I enjoy fables. Recently I have been rereading the book “Friedman’s Fables” by Edwin H. Friedman. This is one of those little treasures that you hear of from someone and pick up to read at your leisure, then find yourself returning to over and over again.
Today I reread this story:
AN AMERICAN HOLLY
“There was a certain holly tree whose owner, when it was very young, planted it close to the foundation of his house to shelter the tree from the icy blasts of winter. He had done right. For it is the way of young, broad-leafed evergreens to lose their vital moisture to the evaporation of winter winds.
As time went by, however, the holly grew and soon found itself competing with that which had protected it during early life. The owner, therefore, decided to let the plant have more room. Carefully, early one spring, he dug up the sprouting tree and replanted it some distance away, so that it could branch out in all directions. As with the initial planting, the owner did everything with care;, the roots were embalmed in a big ball of earth, a moat of mud surrounded the new site to keep the rainwater from running away, a deep protective blanket of the finest mulch covered the area about the slowly thickening trunk, and fertilizer, again only the finest grade, was liberally applied.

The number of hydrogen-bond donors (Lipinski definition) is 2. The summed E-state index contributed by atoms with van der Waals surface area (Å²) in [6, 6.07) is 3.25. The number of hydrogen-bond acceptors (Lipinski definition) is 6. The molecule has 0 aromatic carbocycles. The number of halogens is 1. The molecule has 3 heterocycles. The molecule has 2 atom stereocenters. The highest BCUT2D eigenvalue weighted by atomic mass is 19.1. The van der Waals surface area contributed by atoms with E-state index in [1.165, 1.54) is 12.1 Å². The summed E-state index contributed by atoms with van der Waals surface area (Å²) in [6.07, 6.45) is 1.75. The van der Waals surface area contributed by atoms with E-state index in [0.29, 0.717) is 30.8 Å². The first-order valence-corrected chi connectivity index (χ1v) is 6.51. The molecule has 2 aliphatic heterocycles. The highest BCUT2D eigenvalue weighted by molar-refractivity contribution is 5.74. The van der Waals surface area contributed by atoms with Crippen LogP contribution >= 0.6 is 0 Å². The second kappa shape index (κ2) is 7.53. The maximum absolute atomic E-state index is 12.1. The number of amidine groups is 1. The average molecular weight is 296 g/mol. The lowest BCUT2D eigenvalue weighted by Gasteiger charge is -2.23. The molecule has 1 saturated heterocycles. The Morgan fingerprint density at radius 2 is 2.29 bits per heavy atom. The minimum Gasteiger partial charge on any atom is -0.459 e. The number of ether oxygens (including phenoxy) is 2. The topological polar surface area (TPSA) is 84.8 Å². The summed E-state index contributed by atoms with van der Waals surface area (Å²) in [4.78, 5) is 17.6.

But all did not go well, despite the best intentions and the kindest care. The holly began to lose its leaves. Some were lost every year, of course, but others had always blossomed to take their place. This time the dying leaves were not replenished. Something different was at work.
Perplexed by this unexpected turn of events, the owner gave his tree more care. He borrowed some books from the library to see what he could learn. He wrote to garden experts in the newspapers. Perhaps some blight or other noxious influence had come into the area, though he had read no warnings. He frequented the best garden shops and asked old-timers what they did on such occasions.
Every question brought an answer;every question acquired more than one answer, if asked more than one time. And with each new suggestion, tale, or remedy he heard, the owner hurried back and tried anew. But nothing worked.
Each morning when the owner awoke he found more leaves had fallen to the ground. Each week another branch was dead. Should these be allowed to remain on the trunk? Can life flow again through such hardened wood? Or does the dead decay and add decay to the living nearby?”
I’m going to stop here now and ask you to reflect on this fable with me. In some ways, I see this piece as a story of life and death. Life for the holly prepared by the garden’s owner. Death by the transplant of a thriving tree. In another way I see the gospel of Christ reflected in the story and even the history of the church.
I wonder, what do you see?